Are you planning to plant an Oak Tree on your property grounds in Thousand Oaks, CA? Well, there are many types of Oak species that you can plant, depending on the space and soil you have. California has many native and naturalized Oaks growing all over the state. Read on to discover the types of Oak Trees in Thousand Oaks, CA!
A city named after Oak trees is bound to have a wide variety of Oaks growing on its soil and its vicinity. That stands true for Thousand Oaks, which is home to a wide array of Oak species thriving on its grounds. California’s urban forests are largely made up of non-native trees like Magnolia, Eucalyptus, Ficus, and more. However, many evergreen and deciduous oak varieties are scattered among these foreign species, including Interior Live Oak, Coast Live Oak, Engelmann Oak, and more.
Thanks to the abundance of these trees, the acorns on them were a staple of many Californian diets. Moreover, the durable Oakwood became an integral part of the materials used in indigenous communities across the state. Today, many of these trees grow on high and low lands, near water bodies and marshes, and in forested areas.
Oak trees produce brown or auburn-hued, rounded or narrow acorns with flat, saucer-shaped, scaly, warty, and, at times, mossy cups. These acorns attract a wide array of wildlife, including raccoons, deer, cows, birds, and more. These trees also have beautiful fall foliage and grow monoecious clusters of non-showy blossoms. Their wood is used to create flooring, furniture, musical instruments, and more.
Let’s take a look at some common types of Oak trees in Thousand Oaks, CA, that you can grow in your home garden:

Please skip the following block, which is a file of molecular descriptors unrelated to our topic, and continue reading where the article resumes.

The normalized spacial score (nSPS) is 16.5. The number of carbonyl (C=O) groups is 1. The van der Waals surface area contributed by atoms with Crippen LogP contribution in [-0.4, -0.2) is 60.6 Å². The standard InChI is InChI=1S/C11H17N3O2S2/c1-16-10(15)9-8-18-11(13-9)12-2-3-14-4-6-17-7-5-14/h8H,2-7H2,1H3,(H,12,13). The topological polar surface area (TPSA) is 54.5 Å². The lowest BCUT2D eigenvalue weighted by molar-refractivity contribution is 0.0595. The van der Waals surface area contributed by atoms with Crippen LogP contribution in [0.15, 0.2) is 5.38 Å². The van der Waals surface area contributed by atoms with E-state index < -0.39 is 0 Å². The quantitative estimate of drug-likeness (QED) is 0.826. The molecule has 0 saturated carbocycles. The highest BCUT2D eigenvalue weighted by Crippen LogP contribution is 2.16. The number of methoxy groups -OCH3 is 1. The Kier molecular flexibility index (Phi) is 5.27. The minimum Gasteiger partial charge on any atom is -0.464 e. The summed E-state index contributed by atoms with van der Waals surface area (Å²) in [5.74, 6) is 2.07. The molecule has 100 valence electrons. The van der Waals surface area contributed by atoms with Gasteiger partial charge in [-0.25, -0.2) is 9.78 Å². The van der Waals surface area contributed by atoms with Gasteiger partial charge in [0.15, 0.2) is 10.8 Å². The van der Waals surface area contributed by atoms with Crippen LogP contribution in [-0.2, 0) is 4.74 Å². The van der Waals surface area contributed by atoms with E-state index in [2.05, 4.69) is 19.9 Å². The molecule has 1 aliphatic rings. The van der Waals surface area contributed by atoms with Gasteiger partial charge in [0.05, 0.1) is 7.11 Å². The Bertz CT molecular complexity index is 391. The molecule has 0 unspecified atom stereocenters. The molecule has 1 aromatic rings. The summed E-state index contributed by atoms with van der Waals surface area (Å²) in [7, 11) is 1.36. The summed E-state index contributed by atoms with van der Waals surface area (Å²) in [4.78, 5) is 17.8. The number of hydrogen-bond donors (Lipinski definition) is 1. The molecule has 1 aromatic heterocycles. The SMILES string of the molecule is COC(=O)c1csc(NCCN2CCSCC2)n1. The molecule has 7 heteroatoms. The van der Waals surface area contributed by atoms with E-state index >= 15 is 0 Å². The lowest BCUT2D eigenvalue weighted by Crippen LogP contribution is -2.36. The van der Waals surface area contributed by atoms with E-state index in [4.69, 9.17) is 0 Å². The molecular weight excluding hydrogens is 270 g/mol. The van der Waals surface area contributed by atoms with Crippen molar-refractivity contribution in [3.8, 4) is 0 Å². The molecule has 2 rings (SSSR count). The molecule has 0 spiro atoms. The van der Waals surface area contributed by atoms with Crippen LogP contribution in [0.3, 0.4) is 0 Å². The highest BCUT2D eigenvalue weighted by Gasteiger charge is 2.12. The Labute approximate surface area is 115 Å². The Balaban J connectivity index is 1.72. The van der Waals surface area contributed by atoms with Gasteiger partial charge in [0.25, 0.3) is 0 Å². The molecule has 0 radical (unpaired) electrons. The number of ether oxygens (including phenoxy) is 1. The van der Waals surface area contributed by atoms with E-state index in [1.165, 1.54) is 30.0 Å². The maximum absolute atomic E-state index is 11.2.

1. Blue Oak (Quercus Douglasii)
Blue Oak is a Californian native that grows in the foothills around the Central Valley, Coastal Ranges, and San Francisco Bay Area. Also known as the Mountain Oak or Iron Oak, Blue Oak is a medium-sized, deciduous specimen that grows up to a height of 50 to 82 feet. It features an irregular crown, light gray bark, and dark, blue-green, shallowly lobed leaves. This slow-growing tree grows rounded acorns with narrow bases and a moderately sweet kernel. It thrives in full sun and free-draining soil.
2. Valley Oak (Quercus Lobata)
Valley Oak is one of the largest North American Oaks. This fast-growing tree can reach up to 20 feet in merely five years and 40 feet in ten years. Mature specimens can grow up to 100 feet and live up to 600 years! Valley Oak has a thick, ridged bark, a sturdy trunk, and irregular, spreading branches. It has an arching crown decked with yellow to light orange autumn leaves. The foliage is rounded, deeply lobed, and matt green with a pale green underside. Valley Oak grows wildlife-attracting acorns. This messy yet striking tree thrives when planted near a water source.
3. Oregon White Oak (Quercus Garryana)